Unlike Syriza, which blames Greece’s problems on external decisions taken by the ‘troika’, Iglesias’ party denounces Spain’s internal enemies: the corrupt ‘caste’ – the governing elites. Mirroring Spanish society, Podemos is fairly pro-European.
A good post on Podemos and Spain. For a different (and more focus on Spain’s economy) take: click here.
Mumbai currently has a regulatory ceiling of 1.33 FAR for the central city and 1 for more outlying areas. In the United States, a 1.33 FAR would probably be a neighborhood full of three story row-houses. In other words, a kind of low-density residential urbanism.
But the focus on the military issue has drawn attention — especially Western attention — away from the severe blow that the draft constitution would deal to the freedom of the Japanese people.
Nonsense, say its creditors; such budget performances aren’t unusual.
In its June 2011 monthly bulletin, the European Central Bank cited four other eurozone countries that did just that or more in recent history: Belgium (1993-2004), Italy (1995-2000), Ireland (1988-2000) and Finland (1998-2003). Even Greece managed it from 1994 to 1999.
A nuanced article on the situation in Greece and their differences with the creditors.
Hannah Fry, author of The Mathematics of Love, expresses the problem neatly. The algorithm, she says, “is doing exactly what it was designed to do: deliver singles who meet your specifications. The problem here is that you don’t really know what you want.”
6) longandvariable.com: Proximate roots of German monetary and fiscal conservatism
Mainly Macro’s comment section has some interesting answers, too. Reminds me how I asked my professor of political economy what his thoughts on core inflation was (back in 2008 or 2009) and he didn’t know what it was…….. basically quit class after that.
Das ist staatlich verordneter Klientelismus und bereits für sich genommen eine als Familienpolitik kaschierte Unverschämtheit, aber die Unverschämtheit lässt sich noch ins Sinnlose steigern.
Ein guter alt-journalistischer Artikel der leider viel zu viele Anekdoten besitzt und deshalb kein guter neu-journalister Artikel ist (Definition natürlich von mir ;).
Er sagt: “Die Erwartungen an den Staat wachsen, und gleichzeitig wächst das Misstrauen gegen ihn.”
Auch wenn die Anekdoten durchaus interessant sind. Die Erwartungshaltung der Bürger war schon immer ein Problem der Demokratie.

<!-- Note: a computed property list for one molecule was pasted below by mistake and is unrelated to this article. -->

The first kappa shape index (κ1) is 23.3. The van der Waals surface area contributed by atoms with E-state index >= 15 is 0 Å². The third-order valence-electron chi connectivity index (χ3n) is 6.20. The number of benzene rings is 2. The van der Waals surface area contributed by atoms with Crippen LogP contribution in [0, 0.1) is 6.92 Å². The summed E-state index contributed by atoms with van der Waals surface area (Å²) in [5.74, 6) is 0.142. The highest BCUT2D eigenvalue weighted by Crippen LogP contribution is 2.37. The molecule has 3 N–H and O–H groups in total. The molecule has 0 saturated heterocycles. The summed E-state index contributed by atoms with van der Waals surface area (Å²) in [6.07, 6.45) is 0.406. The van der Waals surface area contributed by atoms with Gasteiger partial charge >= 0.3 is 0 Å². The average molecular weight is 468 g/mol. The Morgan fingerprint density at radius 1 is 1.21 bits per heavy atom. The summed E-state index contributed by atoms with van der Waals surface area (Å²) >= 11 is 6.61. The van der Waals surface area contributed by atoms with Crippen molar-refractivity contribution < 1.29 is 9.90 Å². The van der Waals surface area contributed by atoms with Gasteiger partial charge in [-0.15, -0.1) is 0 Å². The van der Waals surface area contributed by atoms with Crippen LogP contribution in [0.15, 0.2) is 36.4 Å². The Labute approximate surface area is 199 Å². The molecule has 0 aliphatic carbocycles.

There’s a pattern here: companies are pushing out the maturity of their new bonds until the yield becomes positive, and then they issue.
Nobody is getting paid to borrow money (yet).
What he didn’t seem to be aware of was that sodium amytal, taken in high enough doses, acts as a truth serum.
A summary of British negotiations with the US just after(?) the end of World War II. Pretty much shows that nobody is going to be generous when it comes to money, too. Interesting parallels to Greece vs. Germany.
They often describe economists, for example, as suffering from ‘physics envy’. Maybe some do, but equations are just symbols for a prism on the world which might permit the testing of hypotheses. Even historians have models – hypotheses about causes and consequences – but they use words as their symbols, and sequences of events as their empirical evidence.
People forget this all too often.
What made the job harder still is the fact that he and the finance ministry were marginalised towards the end of the negotiations. Alexis Tsipras, the Prime Minister, stepped in and carried out some of the talks behind the scenes with his fellow leaders when things looked as if they were breaking down.
Hm. I sometimes wonder if the people negotiating are not a tad too sensitive?
For now, though, our own gray matter remains in the ascendant, and, for some reason, it craves short-term distraction, which Haldane categorizes, along with declining population growth and rising inequality, as “headwinds” that may be limiting the economy’s potential.
I always wonder if I’d be a happier (and maybe even more successful) person with less distraction left and right. I also still have to read the Haldane speech. Not sure I will, though.